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War history: Victory off the Falklands Islands... 100 years ago

PUBLISHED: 12:45 13 December 2014

The Royal Navy battlecruiser HMS Inflexible stands by to pick up survivors from the German cruiser Gneisenau after the Battle of the Falkland Islands in 1914.

The Royal Navy battlecruiser HMS Inflexible stands by to pick up survivors from the German cruiser Gneisenau after the Battle of the Falkland Islands in 1914.

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They were hard-fought actions that tested the Royal Navy’s strength and traditional supremacy. Galloway Travel’s resident military historian, Mike Peters, focuses on the often-overlooked naval battles of November and December, 1914

A painting, Battle of the Falkland Islands, 1914, by William Lionel Wyllie.A painting, Battle of the Falkland Islands, 1914, by William Lionel Wyllie.

Many readers probably regard the Battle of Jutland as the best-known sea battle of the First World War. Actually, 100 years ago this week, most newspapers in Britain and across the English-speaking world were full of articles about a decisive Royal Navy victory over German naval forces in the waters off the Falkland Islands.

The winter of 1914 had already seen British and German ships clash twice, the first in the strategically vital waters off Cape Horn at the southern-most tip of South America.

British and German admirals knew that domination of the sea-lanes around the cape would allow them to control the passage of merchant shipping between the South Atlantic, the Pacific and − of particular importance to the British − the Indian Ocean. High stakes indeed, especially for Great Britain, as the shipping routes were the arteries that carried the trading lifeblood of Britain to and from her far-flung empire.

Maintenance of British naval supremacy was a costly business. The Admiralty had worked for years to man and equip a navy that would successfully defeat any two fleets in the world combined. This strategy had been tested to the full in pre-war years by the emergence of a new and potent threat in the shape of a modern and continually expanding Imperial German Navy.

There was genuine cause for concern. Although numerous, a significant percentage of Britain’s ships was outdated and therefore no match for the pride of the Kaiser’s navy. That said, when war was declared the Royal Navy was ready: the orders for mobilisation preceded Britain’s declaration of war. The Admiralty had quickly despatched British naval squadrons to their war stations, manned and provisioned for war.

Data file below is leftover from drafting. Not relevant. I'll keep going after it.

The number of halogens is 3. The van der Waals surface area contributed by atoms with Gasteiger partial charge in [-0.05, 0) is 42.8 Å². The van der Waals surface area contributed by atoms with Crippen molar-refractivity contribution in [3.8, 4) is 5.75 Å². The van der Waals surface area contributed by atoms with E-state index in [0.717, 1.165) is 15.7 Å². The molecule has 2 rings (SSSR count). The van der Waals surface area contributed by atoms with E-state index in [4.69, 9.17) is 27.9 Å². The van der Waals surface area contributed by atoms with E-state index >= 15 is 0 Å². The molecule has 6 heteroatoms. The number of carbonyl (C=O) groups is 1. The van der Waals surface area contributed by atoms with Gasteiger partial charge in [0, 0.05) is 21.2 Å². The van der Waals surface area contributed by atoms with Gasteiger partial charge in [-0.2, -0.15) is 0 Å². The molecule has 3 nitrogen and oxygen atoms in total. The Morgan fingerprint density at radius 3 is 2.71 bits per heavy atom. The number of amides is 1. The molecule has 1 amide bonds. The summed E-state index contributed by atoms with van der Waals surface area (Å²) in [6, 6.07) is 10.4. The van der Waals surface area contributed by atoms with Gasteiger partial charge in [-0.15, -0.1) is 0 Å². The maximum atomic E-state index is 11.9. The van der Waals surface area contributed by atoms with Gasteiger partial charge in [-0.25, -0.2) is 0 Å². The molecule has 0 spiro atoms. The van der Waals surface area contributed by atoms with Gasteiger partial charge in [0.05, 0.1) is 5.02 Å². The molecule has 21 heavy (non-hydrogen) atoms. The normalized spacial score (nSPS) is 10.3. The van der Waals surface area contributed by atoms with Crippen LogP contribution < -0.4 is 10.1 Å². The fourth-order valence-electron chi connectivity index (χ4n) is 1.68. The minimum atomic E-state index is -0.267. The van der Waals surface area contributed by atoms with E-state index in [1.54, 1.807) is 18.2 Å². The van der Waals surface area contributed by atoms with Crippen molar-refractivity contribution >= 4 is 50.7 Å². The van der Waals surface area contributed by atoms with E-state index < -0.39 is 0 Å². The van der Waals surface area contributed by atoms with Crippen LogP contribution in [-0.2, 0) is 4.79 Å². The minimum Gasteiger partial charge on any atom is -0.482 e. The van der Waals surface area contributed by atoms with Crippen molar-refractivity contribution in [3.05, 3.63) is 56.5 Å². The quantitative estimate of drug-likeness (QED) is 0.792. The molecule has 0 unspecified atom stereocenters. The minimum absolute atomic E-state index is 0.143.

In previous weeks I have talked about the German Navy’s raids on our coastline and the impact of those hit-and-run attacks. Although they were dramatic events, they had done little to affect the naval balance of power. Both sides really wanted to inflict a decisive defeat on the other of such scale that it would determine the course of the war.

On November 1, 1914, Germany’s East Asiatic squadron, under Count Maximilian von Spee, was trying to evade interception by warships of the Royal Navy and the allied Imperial Japanese Navy. His squadron consisted of five vessels: the armoured cruisers Scharnhorst and Gneisenau, and three light cruisers: Dresden, Leipzig and Nürnberg.

The German squadron was sailing eastwards from the Caroline Islands across the Pacific. As von Spee neared the coast of South America, the British unwisely chose to intercept him with the ageing and out-dated cruisers HMS Good Hope and HMS Monmouth, the light cruiser HMS Glasgow and the armoured merchant ship Otranto. The even older pre-Dreadnought HMS Canopus was in reserve.

The British squadron, commanded by Admiral Sir Christopher Craddock, met and engaged von Spee at Coronel, off the coast of Chile. Craddock went down with his ship when Good Hope and Monmouth were lost with all hands. Von Spee also drove off the remaining two British vessels.

For a few worrying weeks it seemed that Britain’s command of the seas was in doubt. It was not long before Britain’s navy exacted its revenge for Coronel. A squadron of cruisers and a battleship under Admiral Sir Frederick Charles Doveton Sturdee engaged von Spee again, destroying his entire squadron of cruisers and supply ships.

On the morning of December 8 von Spee, against the advice of his captains, had ordered the Gneisenau and the Nürnberg on a skirmishing mission around the Falkland Islands. They were sighted off Port Stanley, where Sturdee’s ships lay at anchor. HMS Canopus opened fire and, although the two German ships were out of range, the fire drove them back to rejoin their group. The German force then steamed eastward at full speed to avoid action.

At 0945 most of the British squadron started in pursuit. By 1300 the rear ships of the German column were within firing range of HMS Invincible and Inflexible. By 1800 the Gneisenau and Scharnhorst, with von Spee aboard, were sunk. The remaining German ships were also sunk, with the exception of the Dresden, which escaped – only to scuttle herself later when cornered by her British pursuers.

The newspapers of this week in 1914 concluded that the Royal Navy’s honour had been restored and that the defeat at Coronel had been decisively avenged by the victory off the Falklands Islands. Many felt Sturdee and his ships had reasserted British maritime superiority for the rest of the war.

Galloway have two guided four-day tours of the Western Front travelling on April 17 and May 1, 2015. Further details are online at www.travel-galloway.com or visit a Galloway Travel Centre for information.


For more on the centenary of the First World War, see our anniversary page here

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